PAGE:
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"Alien" grain of dust burned on Earth by an old explosive star found buried in Antarctica – and could reveal how our solar system was born



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Scientists have discovered an "alien" grain of dust that has survived the birth of our solar system.

The tiny speck of material found inside a meteorite in Antarctica is thought to have been created by a distant star when it was destroyed by a massive explosion.

    It is believed that a grain of dust (filled) found by scientists has been formed by an explosive star (main image)

University of Arizona / Heather Roper

It is believed that a grain of dust (filled) found by scientists has been formed by an explosive star (main image)

The star died long before our Sun existed, and experts believe that the newly discovered fragment could shed light on how the Solar System was born.

That's because small grains of stellar dust are the major building materials in the birth of new stars and planets – as well as life as we know it.

"Like the real dust of the stars, these pre-solar grains give us insight into the building blocks from which our solar system has formed," said Pierre Haenecour, lead author of a new study on the discovery.

"They also provide us with a direct snapshot of the conditions in a star at the time this grain was formed."

    Stellar dust was found in Antarctica within a chondrite meteorite, such as the one portrayed

CMS / ASU

Stellar dust was found in Antarctica within a chondrite meteorite, such as the one portrayed

The Antarctic meteorite was found and collected by NASA and later analyzed by scientists at the University of Toronto.

They used state-of-the-art microscopes to study the atoms that make up the space rock and found a small fragment containing a strange mixture of graphite and silicate grains.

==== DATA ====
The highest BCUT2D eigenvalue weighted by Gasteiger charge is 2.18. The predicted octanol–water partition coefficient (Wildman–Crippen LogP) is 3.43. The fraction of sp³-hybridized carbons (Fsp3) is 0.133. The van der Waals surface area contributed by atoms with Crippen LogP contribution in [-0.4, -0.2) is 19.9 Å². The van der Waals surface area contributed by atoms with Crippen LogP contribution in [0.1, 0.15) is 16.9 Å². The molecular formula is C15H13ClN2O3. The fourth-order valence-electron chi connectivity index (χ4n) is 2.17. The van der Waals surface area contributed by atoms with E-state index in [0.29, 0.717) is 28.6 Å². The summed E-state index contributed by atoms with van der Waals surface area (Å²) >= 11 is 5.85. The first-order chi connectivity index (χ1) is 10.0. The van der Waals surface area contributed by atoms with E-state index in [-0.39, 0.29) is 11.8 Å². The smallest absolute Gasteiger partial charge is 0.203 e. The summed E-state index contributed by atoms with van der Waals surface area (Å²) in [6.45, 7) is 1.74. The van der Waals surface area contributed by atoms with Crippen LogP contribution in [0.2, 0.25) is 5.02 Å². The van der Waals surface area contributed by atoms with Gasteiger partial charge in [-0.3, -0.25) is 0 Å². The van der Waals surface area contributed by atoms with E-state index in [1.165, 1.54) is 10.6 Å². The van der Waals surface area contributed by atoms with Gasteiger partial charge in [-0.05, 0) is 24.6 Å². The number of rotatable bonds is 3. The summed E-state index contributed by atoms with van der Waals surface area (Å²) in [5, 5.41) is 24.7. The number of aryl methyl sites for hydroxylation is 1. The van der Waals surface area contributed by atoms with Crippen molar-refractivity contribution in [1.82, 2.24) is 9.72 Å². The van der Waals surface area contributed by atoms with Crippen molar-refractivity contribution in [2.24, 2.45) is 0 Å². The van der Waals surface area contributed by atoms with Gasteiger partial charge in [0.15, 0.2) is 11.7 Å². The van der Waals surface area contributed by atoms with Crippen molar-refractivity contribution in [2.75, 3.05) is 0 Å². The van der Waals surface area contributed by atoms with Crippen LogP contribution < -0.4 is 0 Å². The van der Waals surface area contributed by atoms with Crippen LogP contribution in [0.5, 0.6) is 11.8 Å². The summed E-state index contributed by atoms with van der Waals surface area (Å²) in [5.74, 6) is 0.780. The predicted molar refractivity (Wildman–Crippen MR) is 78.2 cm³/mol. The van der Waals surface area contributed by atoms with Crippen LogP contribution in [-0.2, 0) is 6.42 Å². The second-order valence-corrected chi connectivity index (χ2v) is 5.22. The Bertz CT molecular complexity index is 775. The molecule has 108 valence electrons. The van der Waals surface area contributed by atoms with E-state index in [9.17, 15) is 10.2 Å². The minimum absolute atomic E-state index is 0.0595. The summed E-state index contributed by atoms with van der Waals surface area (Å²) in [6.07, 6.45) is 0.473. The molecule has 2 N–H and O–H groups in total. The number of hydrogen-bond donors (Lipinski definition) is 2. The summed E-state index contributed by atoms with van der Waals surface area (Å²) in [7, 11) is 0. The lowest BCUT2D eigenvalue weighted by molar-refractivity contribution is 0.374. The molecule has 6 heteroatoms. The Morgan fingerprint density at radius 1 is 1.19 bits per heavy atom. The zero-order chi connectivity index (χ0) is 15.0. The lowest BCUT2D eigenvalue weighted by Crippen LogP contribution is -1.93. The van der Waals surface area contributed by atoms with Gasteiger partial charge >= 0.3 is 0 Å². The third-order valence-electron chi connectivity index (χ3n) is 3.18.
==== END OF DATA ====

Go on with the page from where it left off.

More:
It turns out that the tiny piece of material is stardust, which the scientists called LAP-149.

It is believed to have formed 4.5 billion years ago, following a violent death known as a supernova explosion.

Launched an unimaginable distance through the cosmos, the grain finally landed in the region where our solar system would later form, getting trapped in a primitive meteorite.

Interstellar trips like these are important for the formation of new star systems, scientists said.

    It is believed that dust has come from an explosive star, also known as a supernova. In the photo is the supernova of the star Cassiopeia A

Nasa

It is believed that dust has come from an explosive star, also known as a supernova. In the photo is the supernova of the star Cassiopeia A

They provide incipient worlds with chemical elements such as carbon and oxygen, helping to spread building blocks fundamental to life in distant corners of the galaxy.

The study provides new insights into the conditions of a dying star.

It also contradicts the longstanding belief that the two types of oxygen rich, carbon rich stellar dust – which are building blocks in the formation of a solar system – could not form in the same stellar explosion.

Scientists hope to study larger pieces of stellar dust in the future to get a better idea of ​​how life began in our solar system.

"This type of research is part of a much bigger debate about how life began on Earth," said Jane Howe, a scientist at the University of Toronto.

"We all care about who we are and where we came from."

The research was published in Nature.

In other space news, NASA chief Jim Bridentstine recently warned that a major asteroid attack on Earth could happen during our lifetime.

The space agency is currently preparing for the apocalypse with a five-day roleplay game.

And here is an incredible picture of space showing the exuberant Brittany shining in the blue sea.

Are there any good tips for the stars? Let us know in the comments!


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